The US Senate votes Tuesday on whether to advance a controversial Republican bill that funds homeland security but rolls back President Barack Obama's immigration plan, with Democrats revolting against the measure.
In December, lawmakers funded all federal departments through the end of fiscal year 2015 except for the Department of Homeland Security, which it funded only through February 27 so the new Republican-controlled Congress could put brakes on Obama's plan to shield millions of undocumented workers from deportation.
The subsequent battle over DHS funding has become one of the most turbulent congressional debates of 2015, with Republicans irate over what they describe as presidential overreach, and most Democrats lining up behind Obama, who has threatened to veto the legislation.
Last month, the House passed the bill funding DHS through September, but attached five riders that would strip Obama's authority to carry out his unilateral immigration action.
Should the Senate fail to follow suit, lawmakers will be faced with forging a compromise in barely three weeks, or see parts of the department that oversees border security, cyberterrorism prevention and the US Secret Service which protects the president go into partial shutdown.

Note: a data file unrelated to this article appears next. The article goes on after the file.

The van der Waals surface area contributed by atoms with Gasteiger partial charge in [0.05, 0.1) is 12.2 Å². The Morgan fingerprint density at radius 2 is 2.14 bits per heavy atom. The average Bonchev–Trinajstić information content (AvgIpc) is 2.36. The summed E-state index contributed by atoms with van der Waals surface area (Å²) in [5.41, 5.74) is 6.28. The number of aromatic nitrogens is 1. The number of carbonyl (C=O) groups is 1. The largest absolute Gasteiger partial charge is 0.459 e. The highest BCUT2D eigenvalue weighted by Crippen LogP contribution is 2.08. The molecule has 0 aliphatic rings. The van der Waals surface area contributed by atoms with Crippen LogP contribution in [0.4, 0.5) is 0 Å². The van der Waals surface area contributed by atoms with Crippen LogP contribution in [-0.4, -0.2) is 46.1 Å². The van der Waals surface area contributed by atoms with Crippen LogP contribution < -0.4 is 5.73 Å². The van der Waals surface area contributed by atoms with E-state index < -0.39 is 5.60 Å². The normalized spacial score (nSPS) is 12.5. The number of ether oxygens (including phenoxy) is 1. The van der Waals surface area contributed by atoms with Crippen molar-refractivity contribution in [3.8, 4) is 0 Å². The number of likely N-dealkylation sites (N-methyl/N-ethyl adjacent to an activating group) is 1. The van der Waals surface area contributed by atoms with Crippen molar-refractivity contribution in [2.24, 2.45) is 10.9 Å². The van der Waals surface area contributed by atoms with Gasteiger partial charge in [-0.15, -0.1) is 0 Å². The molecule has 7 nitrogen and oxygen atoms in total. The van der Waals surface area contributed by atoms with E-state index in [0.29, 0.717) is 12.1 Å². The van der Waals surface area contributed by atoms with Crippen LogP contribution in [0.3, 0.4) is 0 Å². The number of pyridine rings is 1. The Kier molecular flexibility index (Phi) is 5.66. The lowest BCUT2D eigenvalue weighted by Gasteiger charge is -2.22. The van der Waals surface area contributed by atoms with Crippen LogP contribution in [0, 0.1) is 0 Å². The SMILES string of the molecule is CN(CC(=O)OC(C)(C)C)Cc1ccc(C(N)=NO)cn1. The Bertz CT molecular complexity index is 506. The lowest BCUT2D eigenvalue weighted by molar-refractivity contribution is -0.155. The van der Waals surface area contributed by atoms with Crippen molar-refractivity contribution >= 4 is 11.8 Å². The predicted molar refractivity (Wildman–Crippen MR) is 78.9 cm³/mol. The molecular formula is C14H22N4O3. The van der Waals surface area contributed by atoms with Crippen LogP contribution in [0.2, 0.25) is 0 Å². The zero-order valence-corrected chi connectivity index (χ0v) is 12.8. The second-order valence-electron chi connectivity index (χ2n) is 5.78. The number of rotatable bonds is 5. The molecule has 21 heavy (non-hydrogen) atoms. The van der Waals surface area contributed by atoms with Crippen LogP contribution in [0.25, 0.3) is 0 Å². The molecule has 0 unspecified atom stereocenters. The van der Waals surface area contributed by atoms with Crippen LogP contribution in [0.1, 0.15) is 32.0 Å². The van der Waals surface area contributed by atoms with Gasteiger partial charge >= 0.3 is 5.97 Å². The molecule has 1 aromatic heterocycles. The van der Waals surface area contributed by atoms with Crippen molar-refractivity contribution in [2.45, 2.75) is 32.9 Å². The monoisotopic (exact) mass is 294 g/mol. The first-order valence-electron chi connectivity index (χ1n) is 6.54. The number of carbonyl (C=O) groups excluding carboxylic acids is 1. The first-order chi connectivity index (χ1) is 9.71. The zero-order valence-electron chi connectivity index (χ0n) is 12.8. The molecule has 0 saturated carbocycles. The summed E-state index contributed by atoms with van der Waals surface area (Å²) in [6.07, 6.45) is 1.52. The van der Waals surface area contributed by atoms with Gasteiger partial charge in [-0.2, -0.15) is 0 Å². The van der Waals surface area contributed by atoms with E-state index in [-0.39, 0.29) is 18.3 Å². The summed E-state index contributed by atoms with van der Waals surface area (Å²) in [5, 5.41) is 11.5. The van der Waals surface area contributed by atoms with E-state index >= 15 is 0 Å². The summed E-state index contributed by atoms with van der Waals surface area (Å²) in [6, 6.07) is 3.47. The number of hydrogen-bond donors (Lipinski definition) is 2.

Senate Majority Leader Mitch McConnell acknowledged Tuesday's vote was largely about challenging Democrats and their support for the president while he "repeatedly reached beyond his authority."
"The truth is the latest power grab isn't really about immigration reform; it's about making an already-broken system even more broken," McConnell added.
"The question is, do Democrats agree with the president? Well, we'll soon find out."
Republicans, who hold 54 of the Senate's 100 seats, need 60 votes to advance the measure.
Democrats oppose the bill's "poison pill" immigration inserts, and insist on passing a clean DHS funding bill.
"Take off the riders, take off the political extraneous things," number two Senate Democrat Dick Durbin said.
"It is incredible to me that we have refused to provide the funds that the DHS needs to keep America safe."
The Democratic Senate caucus was meeting Tuesday before the roll call to discuss how to vote on the measure.